Monday, December 14, 2009

Insurance is the Problem in Health Care

This essay was written by a friend of mine. I totally agree with his assessment. What do you think?

Health Insurance Is the Problem, Not the Solution

President Obama ran on a campaign (among other things) to solve the cost of health care crisis in this country. His proposed solution can only make matters worse, not better.

Two things drive up the cost of a product in a market economy: supply and demand.

Obama's proposal eliminates the market economy by eliminating all competition, then forcing everybody to pay for his "public option" instead. He doesn't say all this, because our President-trainee does not understand markets.

In a market economy both buyers and sellers are free to transact their business or not. People who decide that there is profit for a seller in the transaction can produce the product and sell it for what the buyer is willing to pay. If they decide there is no profit, the supply is diminished, driving up the price until there is sufficient profit to motivate producers to enter the market. If the price is too high, buyers stop buying and the reduced demand results in over-supply, which encourages producers to reduce their prices. The market stabilizes at a price that free buyers are willing to pay and free sellers are willing to produce it for. That is usually slightly higher than it costs to produce, the difference being the profit margin which motivates producers. If the profit margin is too high, other producers will enter the market at a lower profit margin and take their business away. The system works and it works well.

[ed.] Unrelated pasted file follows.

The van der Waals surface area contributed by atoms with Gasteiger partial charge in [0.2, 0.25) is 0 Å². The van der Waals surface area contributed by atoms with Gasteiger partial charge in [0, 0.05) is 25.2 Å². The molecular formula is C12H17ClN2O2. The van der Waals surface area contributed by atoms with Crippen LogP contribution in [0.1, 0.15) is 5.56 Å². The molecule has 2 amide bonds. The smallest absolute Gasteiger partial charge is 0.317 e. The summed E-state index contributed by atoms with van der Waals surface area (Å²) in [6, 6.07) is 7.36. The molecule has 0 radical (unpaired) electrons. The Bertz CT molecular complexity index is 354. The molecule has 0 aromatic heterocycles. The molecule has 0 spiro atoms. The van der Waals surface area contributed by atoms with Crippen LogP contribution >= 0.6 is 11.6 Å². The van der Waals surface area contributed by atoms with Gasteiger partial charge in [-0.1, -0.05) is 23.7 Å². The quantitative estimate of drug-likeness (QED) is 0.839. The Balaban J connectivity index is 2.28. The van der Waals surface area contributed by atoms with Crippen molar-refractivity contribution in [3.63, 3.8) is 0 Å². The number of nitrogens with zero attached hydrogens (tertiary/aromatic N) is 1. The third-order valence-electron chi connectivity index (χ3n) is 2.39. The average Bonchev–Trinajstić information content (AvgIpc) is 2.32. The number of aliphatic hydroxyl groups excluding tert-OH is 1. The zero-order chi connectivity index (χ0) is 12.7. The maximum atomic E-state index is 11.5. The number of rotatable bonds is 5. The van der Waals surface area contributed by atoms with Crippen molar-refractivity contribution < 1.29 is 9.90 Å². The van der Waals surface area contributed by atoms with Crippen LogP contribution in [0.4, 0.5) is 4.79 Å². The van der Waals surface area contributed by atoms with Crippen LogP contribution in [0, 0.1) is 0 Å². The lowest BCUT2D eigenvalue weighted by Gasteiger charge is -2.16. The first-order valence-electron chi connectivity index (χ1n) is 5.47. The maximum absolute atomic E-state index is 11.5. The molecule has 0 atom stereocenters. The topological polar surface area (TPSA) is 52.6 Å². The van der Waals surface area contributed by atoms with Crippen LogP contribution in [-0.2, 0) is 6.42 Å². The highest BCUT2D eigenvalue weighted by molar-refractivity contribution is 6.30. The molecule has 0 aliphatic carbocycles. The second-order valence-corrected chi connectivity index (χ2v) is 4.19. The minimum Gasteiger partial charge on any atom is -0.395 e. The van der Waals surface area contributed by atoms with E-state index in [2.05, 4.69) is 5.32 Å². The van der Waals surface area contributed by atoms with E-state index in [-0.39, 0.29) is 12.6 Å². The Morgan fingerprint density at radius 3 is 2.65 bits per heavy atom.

The problem with spiraling health care costs is that we do not have a truly free market, because the buyers are not the consumers. The buyers of health care are the insurance companies. They repackage their plans and sell the package to the companies and individuals who pay fixed premiums regardless of how much service they use, so that most of the actual health care costs are paid by the insurance companies, not the consumers. That makes health care "free" to the consumers. There is no limit to demand on free products, and demand drives the price up.

The way to manage the cost while restoring and maintaining a free market is to eliminate the insurance companies. You can't just outlaw them -- although Obama's plan effectively does that -- what you need to do is restore the freedom of choice to the consumers. Make it worth their while to consume fewer health care services. Allow them (not the insurance companies) to keep the money not spent on health care, and they will make informed and reasonably intelligent choices about when to spend it. Insurance is the problem, not the solution.

The people who will object to this idea are the people whose lifestyle choices lead to bad health and thus to higher medical needs: the smokers, the obese, the sexually promiscuous, the thrill-seekers and the clumsy. A very few are born with health problems we do not (yet) know how to prevent; they will be unhappy also. This is not all that different morally from the fact that some people are born into wealthy families and some people are born poor. It's the luck of the draw. Government efforts to equalize wealth only serve to reduce everybody to (equal) poverty, because it is the prospect of great wealth that drives people to do things that increase the wealth of the nation. The rising tide lifts all boats, but it raises the boats of the hard workers even more. That is what motivates them to work for it.